This is the prototype chair I made from the Sketchup drawing in a previous post. I’ll make a few improvements to it before going ahead with a ‘production run’ of 6, to be followed by a matching table.
I have recently started to try my hand at knife making (which is way fun – more on that later) but have always found it tricky to get a really good edge on a curved blade – I know the theory well enough, but somehow I can never quite translate theory into practice.
Anyway, a few weeks ago I was perusing amazon.com and stumbled across this Professional Fixed-angle Knife Sharpener System .
The Amazon blurb was a little light on detail and didn’t fill me with confidence, but some further hunting around the internet soon lead me to some good reviews of this product, and given that is wasn’t horribly expensive (US$33.26) I thought I’d give it a try. I also found out that it was basically a much cheaper knock off of the US made Edge Pro system.
To be honest I didn’t have very high expectations, but this product exceeded them by 1000%.
It’s a little tricky to use, but when you get used to it, you can create a razor sharp edge on pretty much any knife blade in a matter of minutes. The basic premise is that you hold the blade on an angled table and pass one of 4 different grit (120, 320, 600 & 1500) hones over it with a sliding arm. This arrangement allows you to select any cutting angle you need and more importantly allows you to be totally consistent.
It takes very little pressure and almost no time at all – about a minute with each of the 4 grit stones was enough for me to put a very good edge on a pretty blunt little pocket knife. The instructions were also very good – clear and easy to read with lots of diagrams.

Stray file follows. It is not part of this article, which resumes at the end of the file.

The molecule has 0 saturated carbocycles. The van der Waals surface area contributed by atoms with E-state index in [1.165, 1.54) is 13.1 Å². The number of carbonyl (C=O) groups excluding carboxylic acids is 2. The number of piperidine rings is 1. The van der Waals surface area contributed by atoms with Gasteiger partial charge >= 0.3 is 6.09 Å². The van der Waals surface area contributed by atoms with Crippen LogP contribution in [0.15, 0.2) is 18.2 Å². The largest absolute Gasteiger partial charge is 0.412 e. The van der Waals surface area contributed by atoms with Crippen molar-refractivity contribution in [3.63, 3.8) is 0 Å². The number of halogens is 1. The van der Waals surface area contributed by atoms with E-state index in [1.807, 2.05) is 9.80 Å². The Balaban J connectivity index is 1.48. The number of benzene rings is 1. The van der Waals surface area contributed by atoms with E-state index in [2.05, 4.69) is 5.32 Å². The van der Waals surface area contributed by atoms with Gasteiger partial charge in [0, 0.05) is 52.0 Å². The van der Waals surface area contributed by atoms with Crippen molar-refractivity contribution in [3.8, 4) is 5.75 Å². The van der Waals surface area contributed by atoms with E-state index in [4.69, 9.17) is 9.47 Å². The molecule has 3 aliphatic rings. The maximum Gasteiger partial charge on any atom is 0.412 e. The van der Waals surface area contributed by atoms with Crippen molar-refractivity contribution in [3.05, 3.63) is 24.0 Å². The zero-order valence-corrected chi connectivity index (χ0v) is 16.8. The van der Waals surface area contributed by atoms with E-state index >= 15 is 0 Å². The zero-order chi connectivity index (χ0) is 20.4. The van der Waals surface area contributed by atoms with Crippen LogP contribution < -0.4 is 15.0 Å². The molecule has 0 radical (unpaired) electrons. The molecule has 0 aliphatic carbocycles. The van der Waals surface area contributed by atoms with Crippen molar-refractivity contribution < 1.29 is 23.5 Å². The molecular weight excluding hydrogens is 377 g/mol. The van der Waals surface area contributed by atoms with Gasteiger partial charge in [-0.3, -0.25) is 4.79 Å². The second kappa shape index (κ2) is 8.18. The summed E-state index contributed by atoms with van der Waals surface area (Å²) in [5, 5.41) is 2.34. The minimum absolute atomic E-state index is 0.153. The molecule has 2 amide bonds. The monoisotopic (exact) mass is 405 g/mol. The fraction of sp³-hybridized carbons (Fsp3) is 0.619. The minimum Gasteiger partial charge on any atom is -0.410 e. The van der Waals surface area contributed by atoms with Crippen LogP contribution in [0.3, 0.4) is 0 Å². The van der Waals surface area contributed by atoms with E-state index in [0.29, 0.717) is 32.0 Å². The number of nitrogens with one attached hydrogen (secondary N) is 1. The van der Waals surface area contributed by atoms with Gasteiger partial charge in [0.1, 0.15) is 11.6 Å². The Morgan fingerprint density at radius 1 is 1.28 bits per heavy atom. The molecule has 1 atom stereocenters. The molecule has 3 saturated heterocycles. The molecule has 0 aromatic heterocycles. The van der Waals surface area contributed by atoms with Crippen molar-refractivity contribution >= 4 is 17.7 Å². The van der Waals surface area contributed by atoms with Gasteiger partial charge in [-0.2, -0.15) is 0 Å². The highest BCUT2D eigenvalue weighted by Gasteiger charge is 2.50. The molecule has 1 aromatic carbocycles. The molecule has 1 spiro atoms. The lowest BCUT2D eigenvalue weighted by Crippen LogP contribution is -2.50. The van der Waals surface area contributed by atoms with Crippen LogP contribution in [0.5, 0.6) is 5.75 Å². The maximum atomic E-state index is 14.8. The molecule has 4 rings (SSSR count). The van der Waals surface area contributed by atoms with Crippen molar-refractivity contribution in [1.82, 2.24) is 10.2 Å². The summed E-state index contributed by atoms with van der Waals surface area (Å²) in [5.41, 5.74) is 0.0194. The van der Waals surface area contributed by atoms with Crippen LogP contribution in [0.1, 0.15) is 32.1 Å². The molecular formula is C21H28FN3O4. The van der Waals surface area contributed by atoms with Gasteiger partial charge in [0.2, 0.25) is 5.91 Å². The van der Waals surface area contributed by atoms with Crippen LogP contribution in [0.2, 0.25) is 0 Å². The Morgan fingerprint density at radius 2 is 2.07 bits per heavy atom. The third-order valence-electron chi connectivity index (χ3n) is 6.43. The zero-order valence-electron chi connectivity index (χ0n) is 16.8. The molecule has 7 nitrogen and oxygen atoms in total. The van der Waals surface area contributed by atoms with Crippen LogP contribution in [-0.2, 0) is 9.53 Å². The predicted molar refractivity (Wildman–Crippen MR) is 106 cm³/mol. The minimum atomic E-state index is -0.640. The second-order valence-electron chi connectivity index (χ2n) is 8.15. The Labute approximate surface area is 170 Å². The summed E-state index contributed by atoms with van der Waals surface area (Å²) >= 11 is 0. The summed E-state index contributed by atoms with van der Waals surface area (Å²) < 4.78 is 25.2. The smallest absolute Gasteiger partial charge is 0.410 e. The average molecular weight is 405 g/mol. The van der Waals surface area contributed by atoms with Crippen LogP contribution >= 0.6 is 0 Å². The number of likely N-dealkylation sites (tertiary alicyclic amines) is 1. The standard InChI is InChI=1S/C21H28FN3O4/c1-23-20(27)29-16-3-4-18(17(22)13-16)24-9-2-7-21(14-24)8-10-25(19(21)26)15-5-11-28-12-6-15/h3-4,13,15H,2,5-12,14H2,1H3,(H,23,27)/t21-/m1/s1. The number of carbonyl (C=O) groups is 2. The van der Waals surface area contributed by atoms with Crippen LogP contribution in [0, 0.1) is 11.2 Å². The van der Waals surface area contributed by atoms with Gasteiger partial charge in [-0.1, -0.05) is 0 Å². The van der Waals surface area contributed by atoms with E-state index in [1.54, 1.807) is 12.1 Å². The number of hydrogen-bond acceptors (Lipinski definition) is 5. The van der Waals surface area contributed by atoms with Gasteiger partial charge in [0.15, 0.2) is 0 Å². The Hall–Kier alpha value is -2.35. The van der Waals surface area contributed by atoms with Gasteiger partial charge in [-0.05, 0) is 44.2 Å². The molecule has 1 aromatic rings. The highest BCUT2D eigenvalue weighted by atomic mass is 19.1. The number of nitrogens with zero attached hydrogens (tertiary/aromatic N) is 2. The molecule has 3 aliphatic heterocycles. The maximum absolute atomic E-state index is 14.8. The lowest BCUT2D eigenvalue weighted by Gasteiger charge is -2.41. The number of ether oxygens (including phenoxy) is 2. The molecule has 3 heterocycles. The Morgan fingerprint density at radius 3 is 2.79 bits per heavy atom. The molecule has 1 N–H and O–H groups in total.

I can’t recommend this product enough – it really is an excellent tool.
You can find a video demo of the product here.
I recently came across a BBC documentary called “Why Beauty Matters” in which philosopher Roger Scruton explores the notion that modern western societies have actively rejected beauty in favour of sordid utility.
I find myself largely in agreement with his position, particularly with reference to modern architecture, which seems invariably to produce endless concrete or steel and glass towers that are utterly devoid of character or soul. Modern art (which I largely consider a con job of “the emperors new clothes” proportions) also comes in for considerable criticism, as well it should.
In my opinion, art is something deliberately produced in order to fulfil a basic need in humans for that which is beautiful. Contemporary art seems almost to turn this on its head, aiming to shock or confuse rather than to delight. Peronally I think that if a work needs an expert to explain it, its not art.
So my thought for today… Perhaps if there was a little more beauty in the world there might be a little less hatred.
The entire doco is embedded below.